State lawmakers from South Florida are taking a cue from P. Diddy as they head to Tallahassee for the upcoming legislative session.
This year, it’s all about the Benjamins.
“The most important thing we’re going to fight for in Tallahassee is money,” said state Rep. Eddy Gonzalez, a Hialeah Republican and chair of Miami-Dade’s legislative delegation. “We want to protect everything we’ve gotten in the past and, if possible, bring back a little more.”
Broward lawmakers will focus attention on a trio of issues: school safety, elections reform and creating a special tax district in Broward County to fund senior services.
State Sen. Chris Smith of Fort Lauderdale, the Senate Democratic leader, is optimistic. “The tone is a little different this year,’’ he said. “I think this is a good year to try and get things done.”
There will, as usual, be some high-profile bills that thrust South Florida into the spotlight, including a proposal drafted by the Miami Dolphins that would enable sports teams to receive state money for stadium renovations. Local lawmakers are split on the issue, signaling an uphill battle for sponsors Gonzalez and Sen. Oscar Braynon, a Miami Gardens Democrat.
Other bills, like a proposal from Miami-Dade delegation Vice Chairman Jose Felix Diaz to limit rate hikes by Citizens Property Insurance, will have the full support of the Miami-Dade delegation.
But by and large, when session starts Tuesday, Miami-Dade and Broward lawmakers will focus their energy on taking home the largest possible share of Florida’s $70-plus billion budget.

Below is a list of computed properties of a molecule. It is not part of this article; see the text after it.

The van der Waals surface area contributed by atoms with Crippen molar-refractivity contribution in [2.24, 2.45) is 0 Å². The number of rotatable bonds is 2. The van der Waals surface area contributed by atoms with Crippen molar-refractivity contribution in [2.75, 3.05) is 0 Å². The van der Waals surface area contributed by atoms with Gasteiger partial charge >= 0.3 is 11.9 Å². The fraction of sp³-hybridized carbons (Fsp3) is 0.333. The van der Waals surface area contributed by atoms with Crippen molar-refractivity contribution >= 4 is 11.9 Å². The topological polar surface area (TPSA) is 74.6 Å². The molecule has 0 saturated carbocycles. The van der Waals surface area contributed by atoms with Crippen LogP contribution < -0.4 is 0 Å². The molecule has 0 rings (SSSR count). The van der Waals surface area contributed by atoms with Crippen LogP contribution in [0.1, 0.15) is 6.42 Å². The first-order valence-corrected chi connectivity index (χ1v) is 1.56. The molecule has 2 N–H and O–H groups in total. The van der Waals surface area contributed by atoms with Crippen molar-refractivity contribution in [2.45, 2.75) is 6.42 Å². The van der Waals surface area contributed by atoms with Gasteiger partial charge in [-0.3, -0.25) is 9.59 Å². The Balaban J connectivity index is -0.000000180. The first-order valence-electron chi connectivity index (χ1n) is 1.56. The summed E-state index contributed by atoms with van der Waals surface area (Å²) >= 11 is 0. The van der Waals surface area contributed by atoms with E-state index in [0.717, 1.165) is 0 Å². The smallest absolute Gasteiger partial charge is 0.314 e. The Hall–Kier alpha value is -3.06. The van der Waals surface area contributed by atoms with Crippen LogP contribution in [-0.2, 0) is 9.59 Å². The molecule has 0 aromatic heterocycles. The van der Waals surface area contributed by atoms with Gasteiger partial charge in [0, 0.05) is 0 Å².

Their success will depend partly on their ability to cozy up to the people in power. There are no Miami-Dade lawmakers in top leadership roles, meaning the delegation won’t carry much clout early on. In Broward, Sen. Eleanor Sobel, D-Hollywood, is among a few Democratic committee chairs in the Republican-dominated Legislature.
Senate President Don Gaetz, R-Niceville, named her to lead the Senate Committee on Children, Families and Elder Affairs, where she’s the moving spirit on a bill that would tighten protections for the residents of assisted living facilities. Sobel is also vice chair of Senate panels on Ethics and Elections, Health Policy and the Patient Protection and Affordable Care Act.
“[Gaetz] is trying to be different than the federal government,” Sobel told the News Service of Florida. “[He’s] trying to come up with solutions to very, very difficult problems and getting input from both sides of the aisle.”
Some individual Miami-Dade lawmakers will yield influence, including Rep. Erik Fresen, a Miami Republican, who chairs the House subcommittee on education spending. Rep. Jose Oliva should also see his star rise in the coming year; the Miami Lakes Republican has been tapped by his colleagues to serve as speaker of the house in 2018.
Gonzalez said that he will sit on a small leadership team convened by current House Speaker Will Weatherford.
“I don’t think we necessarily need someone with a leadership title to deliver,” Gonzalez said. “We just need someone at the table.”
The delegation must also stick together — a challenge, given its history of in-fighting among Republican members.
“We never utilize our power and strength from a numbers standpoint,” said Sen. Dwight Bullard, a Miami Democrat, who has served in the Legislature since 2008. “There’s always a contentious issue.”